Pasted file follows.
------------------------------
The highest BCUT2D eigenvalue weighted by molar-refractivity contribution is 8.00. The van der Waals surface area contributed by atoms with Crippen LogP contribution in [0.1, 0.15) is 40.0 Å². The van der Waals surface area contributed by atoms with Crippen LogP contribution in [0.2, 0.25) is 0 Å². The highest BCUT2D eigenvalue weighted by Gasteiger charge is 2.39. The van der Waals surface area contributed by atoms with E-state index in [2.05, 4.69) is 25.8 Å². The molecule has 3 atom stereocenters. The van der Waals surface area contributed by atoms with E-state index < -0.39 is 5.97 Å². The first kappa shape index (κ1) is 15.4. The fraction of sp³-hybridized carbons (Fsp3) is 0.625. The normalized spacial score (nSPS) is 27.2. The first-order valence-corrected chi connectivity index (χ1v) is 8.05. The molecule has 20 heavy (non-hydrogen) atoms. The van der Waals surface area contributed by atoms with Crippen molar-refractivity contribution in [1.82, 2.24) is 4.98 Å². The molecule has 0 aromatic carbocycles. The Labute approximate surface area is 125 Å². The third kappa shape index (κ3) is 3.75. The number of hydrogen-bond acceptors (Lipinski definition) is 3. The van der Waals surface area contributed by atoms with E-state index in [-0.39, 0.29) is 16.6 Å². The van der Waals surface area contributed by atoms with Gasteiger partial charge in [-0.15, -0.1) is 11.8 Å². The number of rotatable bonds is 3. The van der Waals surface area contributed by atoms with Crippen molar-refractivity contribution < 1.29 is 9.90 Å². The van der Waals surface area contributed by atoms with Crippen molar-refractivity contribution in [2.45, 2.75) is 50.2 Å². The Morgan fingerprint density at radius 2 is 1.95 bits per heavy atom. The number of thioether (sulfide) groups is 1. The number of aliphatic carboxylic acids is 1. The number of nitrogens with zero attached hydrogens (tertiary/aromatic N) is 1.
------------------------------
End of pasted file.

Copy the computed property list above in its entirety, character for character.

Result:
The highest BCUT2D eigenvalue weighted by molar-refractivity contribution is 8.00. The van der Waals surface area contributed by atoms with Crippen LogP contribution in [0.1, 0.15) is 40.0 Å². The van der Waals surface area contributed by atoms with Crippen LogP contribution in [0.2, 0.25) is 0 Å². The highest BCUT2D eigenvalue weighted by Gasteiger charge is 2.39. The van der Waals surface area contributed by atoms with E-state index in [2.05, 4.69) is 25.8 Å². The molecule has 3 atom stereocenters. The van der Waals surface area contributed by atoms with E-state index < -0.39 is 5.97 Å². The first kappa shape index (κ1) is 15.4. The fraction of sp³-hybridized carbons (Fsp3) is 0.625. The normalized spacial score (nSPS) is 27.2. The first-order valence-corrected chi connectivity index (χ1v) is 8.05. The molecule has 20 heavy (non-hydrogen) atoms. The van der Waals surface area contributed by atoms with Crippen molar-refractivity contribution in [1.82, 2.24) is 4.98 Å². The molecule has 0 aromatic carbocycles. The Labute approximate surface area is 125 Å². The third kappa shape index (κ3) is 3.75. The number of hydrogen-bond acceptors (Lipinski definition) is 3. The van der Waals surface area contributed by atoms with E-state index in [-0.39, 0.29) is 16.6 Å². The van der Waals surface area contributed by atoms with Gasteiger partial charge in [-0.15, -0.1) is 11.8 Å². The number of rotatable bonds is 3. The van der Waals surface area contributed by atoms with Crippen molar-refractivity contribution < 1.29 is 9.90 Å². The van der Waals surface area contributed by atoms with Crippen molar-refractivity contribution in [2.45, 2.75) is 50.2 Å². The Morgan fingerprint density at radius 2 is 1.95 bits per heavy atom. The number of thioether (sulfide) groups is 1. The number of aliphatic carboxylic acids is 1. The number of nitrogens with zero attached hydrogens (tertiary/aromatic N) is 1.